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NSF0927
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26 Sep 2011, 1:18 pm

Hello Everyone,

I would like to help clear up some questions and concerns about Hyperbaric Oxygen Therapy for Autism and any other condition treatable with HBOT.

I have read through many posts on the forum and some were positive, some negative and some undecided.

As a medical graduate and certified hyperbaric technologist (CHT) I have treated many children with Autism and have seen some great results. HBOT is not for everyone and we have very strict rules about our chambers, pressures and treatment protocols to ensure the safety of everyone treated. Please be aware that there are many sham HBOT treatments out there, being run with unsafe, non effective equipment and untrained/uncertified staff.

I also agree strongly with the fact that HBOT is by no means a cure for Autism. It is simply a treatment which can help with some major symptoms and can help improve the quality of life of many young boys and girls with Autism.

If you have questions or comments please feel free to post :)



MotherKnowsBest
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26 Sep 2011, 1:22 pm

What do you mean by 'great results'?



oddone
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26 Sep 2011, 1:55 pm

Hello NSF0927

I'm a diver. I've never needed recompression for decompression illness, but I've done a planned pot dive to 50m (on chamber air, we giggled a lot). We were brought up to 20m and switched to oxygen by BIBS mask for decompression. I had no idea that hyperbaric oxygen could be used to treat autism - is it recognised by medical insurers in the US and by the NHS in the UK? Is it only useful for children, or for adults as well? What effect do you think my oxygen exposure through diving (much lower partial pressures than are achievable in a chamber obviously) could have on my autism? What depths and profiles are you using? How are you administering oxygen to autistic children - I imagine a BIBS mask would be problematic, a hood maybe less so. And what sorts of results are you achieving? Is there any possibility of placebo effect - improvement being due to the chamber environment rather than exposure to hyperbaric oxygen?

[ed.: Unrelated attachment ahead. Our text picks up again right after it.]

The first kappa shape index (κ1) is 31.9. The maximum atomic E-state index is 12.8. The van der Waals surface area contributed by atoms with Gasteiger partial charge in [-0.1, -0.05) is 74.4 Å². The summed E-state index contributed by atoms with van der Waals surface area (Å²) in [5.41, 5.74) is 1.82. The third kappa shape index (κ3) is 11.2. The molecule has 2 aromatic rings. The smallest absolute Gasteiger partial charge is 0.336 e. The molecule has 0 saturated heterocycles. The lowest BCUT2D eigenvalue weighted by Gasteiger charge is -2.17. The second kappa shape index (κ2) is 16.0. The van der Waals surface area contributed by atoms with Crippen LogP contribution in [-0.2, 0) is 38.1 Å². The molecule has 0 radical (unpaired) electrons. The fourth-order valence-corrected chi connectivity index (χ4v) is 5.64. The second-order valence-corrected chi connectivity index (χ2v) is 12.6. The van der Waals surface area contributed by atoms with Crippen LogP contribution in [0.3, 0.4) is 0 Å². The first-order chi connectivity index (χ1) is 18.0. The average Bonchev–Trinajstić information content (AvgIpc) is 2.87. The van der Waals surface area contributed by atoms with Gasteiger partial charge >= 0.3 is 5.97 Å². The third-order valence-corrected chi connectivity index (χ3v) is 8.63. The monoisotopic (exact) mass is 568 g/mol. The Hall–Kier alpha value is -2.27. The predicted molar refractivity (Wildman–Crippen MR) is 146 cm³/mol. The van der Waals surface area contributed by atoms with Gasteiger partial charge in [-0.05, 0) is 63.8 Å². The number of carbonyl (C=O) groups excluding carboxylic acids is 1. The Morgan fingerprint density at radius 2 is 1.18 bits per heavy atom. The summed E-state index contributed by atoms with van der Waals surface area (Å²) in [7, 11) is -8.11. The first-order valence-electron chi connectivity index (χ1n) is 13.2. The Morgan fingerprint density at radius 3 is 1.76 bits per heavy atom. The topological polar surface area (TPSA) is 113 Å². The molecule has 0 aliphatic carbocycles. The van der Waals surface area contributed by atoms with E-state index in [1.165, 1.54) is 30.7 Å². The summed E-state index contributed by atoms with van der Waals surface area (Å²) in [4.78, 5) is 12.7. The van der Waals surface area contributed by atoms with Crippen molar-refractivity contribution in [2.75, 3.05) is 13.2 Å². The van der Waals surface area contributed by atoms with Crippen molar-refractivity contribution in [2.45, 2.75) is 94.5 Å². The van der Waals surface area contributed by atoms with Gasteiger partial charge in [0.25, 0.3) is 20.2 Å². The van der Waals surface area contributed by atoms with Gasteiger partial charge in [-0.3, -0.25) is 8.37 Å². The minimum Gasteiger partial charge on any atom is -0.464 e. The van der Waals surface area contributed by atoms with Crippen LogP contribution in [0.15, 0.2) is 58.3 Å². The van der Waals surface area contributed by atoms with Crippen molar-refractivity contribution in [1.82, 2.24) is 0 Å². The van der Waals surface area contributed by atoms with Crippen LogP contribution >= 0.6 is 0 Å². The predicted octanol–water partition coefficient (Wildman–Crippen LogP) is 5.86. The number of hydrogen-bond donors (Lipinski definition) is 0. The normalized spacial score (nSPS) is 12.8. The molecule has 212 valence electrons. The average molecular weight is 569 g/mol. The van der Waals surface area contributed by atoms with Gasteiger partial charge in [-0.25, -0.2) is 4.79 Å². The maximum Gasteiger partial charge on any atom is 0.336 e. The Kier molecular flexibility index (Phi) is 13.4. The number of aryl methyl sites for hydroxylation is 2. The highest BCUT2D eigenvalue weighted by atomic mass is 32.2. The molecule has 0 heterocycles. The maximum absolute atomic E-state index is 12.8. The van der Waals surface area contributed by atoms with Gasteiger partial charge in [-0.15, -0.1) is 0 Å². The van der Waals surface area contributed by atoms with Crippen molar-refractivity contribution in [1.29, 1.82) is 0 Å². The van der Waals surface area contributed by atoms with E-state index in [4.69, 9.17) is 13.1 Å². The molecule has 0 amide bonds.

Enough questions from me! :D



NSF0927
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26 Sep 2011, 1:59 pm

These are the areas in which we/parents/teachers/therapists see the most improvement:

1) Verbal Skills
2) Resistance to change
3) Emotional outbursts/ tantrums
4) Hyperactivity
5) Eye contact.
6) Ability to learn new skills
7) Play and interaction with others (children and adults)

We often see improvements in some but not all areas. We are occasionally told about positive changes that we may not be looking for. The treatment outcome is dependent on age of the child and their place on the spectrum.

Parents should not expect miracles, but many small changes that become important overall gains.



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26 Sep 2011, 2:13 pm

Hyperbaric O2 sounds like a bad idea to me, I know that a high partial preasure of O2 rots the lungs, eyes and the CNS and is not good for you.

I know it can fix CO poisoning but I do not think that it will "cure" autism


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Fnord
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26 Sep 2011, 2:20 pm

NSF0927,

Please provide links to medical trials that support your claims.

What is the name of the medical degree that you hold, and what university conferred it upon you?

Thank you,

-Fnord-


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oddone
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26 Sep 2011, 2:22 pm

There's a paper on their website here - http://www.underpressurehbot.ca/autism.html - but it's not clear if it has been accepted by a peer reviewed journal.



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26 Sep 2011, 3:13 pm

I have seen something odd which I think one of the life sciences aspies needs to look into.

The web site claims that "The anti-inflammatory effects of HBOT may make it one of the safest and most effective ways to help resolve the debilitating effects of autism" but I see a problem.

Ignore for a moment the fact that autism has not been linked to inflammation. Hyperbaric oxygen is likely to promote lipid oxidation and other free radical processes. I have just seen that W.H. Han et. al. have published a paper in which they show that low valent sulphur compounds reduce the inflammation in the lungs of mice which are exposed to tobacco smoke. This suggests that inflammation is due to oxidísing species which suggests to me that hyperbaric oxygen will make inflammation worse.